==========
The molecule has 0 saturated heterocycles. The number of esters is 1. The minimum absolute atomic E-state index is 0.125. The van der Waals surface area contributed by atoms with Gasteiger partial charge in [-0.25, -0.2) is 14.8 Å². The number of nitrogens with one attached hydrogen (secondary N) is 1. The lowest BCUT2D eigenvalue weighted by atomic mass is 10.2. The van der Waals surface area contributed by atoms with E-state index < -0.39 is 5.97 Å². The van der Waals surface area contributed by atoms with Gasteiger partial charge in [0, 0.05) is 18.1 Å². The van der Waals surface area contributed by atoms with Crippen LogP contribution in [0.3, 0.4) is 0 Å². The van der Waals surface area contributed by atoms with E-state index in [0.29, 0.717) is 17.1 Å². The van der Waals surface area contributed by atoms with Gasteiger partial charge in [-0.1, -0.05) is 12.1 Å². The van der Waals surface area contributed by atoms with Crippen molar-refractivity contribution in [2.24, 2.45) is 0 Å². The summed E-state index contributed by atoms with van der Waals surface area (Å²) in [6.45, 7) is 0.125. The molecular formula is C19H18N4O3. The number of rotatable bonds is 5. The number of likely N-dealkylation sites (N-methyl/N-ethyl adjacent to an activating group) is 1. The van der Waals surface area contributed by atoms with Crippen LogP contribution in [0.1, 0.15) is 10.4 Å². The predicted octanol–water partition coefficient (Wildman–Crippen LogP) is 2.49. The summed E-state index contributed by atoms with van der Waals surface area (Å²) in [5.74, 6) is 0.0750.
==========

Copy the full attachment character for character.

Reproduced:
The molecule has 0 saturated heterocycles. The number of esters is 1. The minimum absolute atomic E-state index is 0.125. The van der Waals surface area contributed by atoms with Gasteiger partial charge in [-0.25, -0.2) is 14.8 Å². The number of nitrogens with one attached hydrogen (secondary N) is 1. The lowest BCUT2D eigenvalue weighted by atomic mass is 10.2. The van der Waals surface area contributed by atoms with E-state index < -0.39 is 5.97 Å². The van der Waals surface area contributed by atoms with Gasteiger partial charge in [0, 0.05) is 18.1 Å². The van der Waals surface area contributed by atoms with Crippen LogP contribution in [0.3, 0.4) is 0 Å². The van der Waals surface area contributed by atoms with E-state index in [0.29, 0.717) is 17.1 Å². The van der Waals surface area contributed by atoms with Gasteiger partial charge in [-0.1, -0.05) is 12.1 Å². The van der Waals surface area contributed by atoms with Crippen molar-refractivity contribution in [2.24, 2.45) is 0 Å². The summed E-state index contributed by atoms with van der Waals surface area (Å²) in [6.45, 7) is 0.125. The molecular formula is C19H18N4O3. The number of rotatable bonds is 5. The number of likely N-dealkylation sites (N-methyl/N-ethyl adjacent to an activating group) is 1. The van der Waals surface area contributed by atoms with Crippen LogP contribution in [0.1, 0.15) is 10.4 Å². The predicted octanol–water partition coefficient (Wildman–Crippen LogP) is 2.49. The summed E-state index contributed by atoms with van der Waals surface area (Å²) in [5.74, 6) is 0.0750.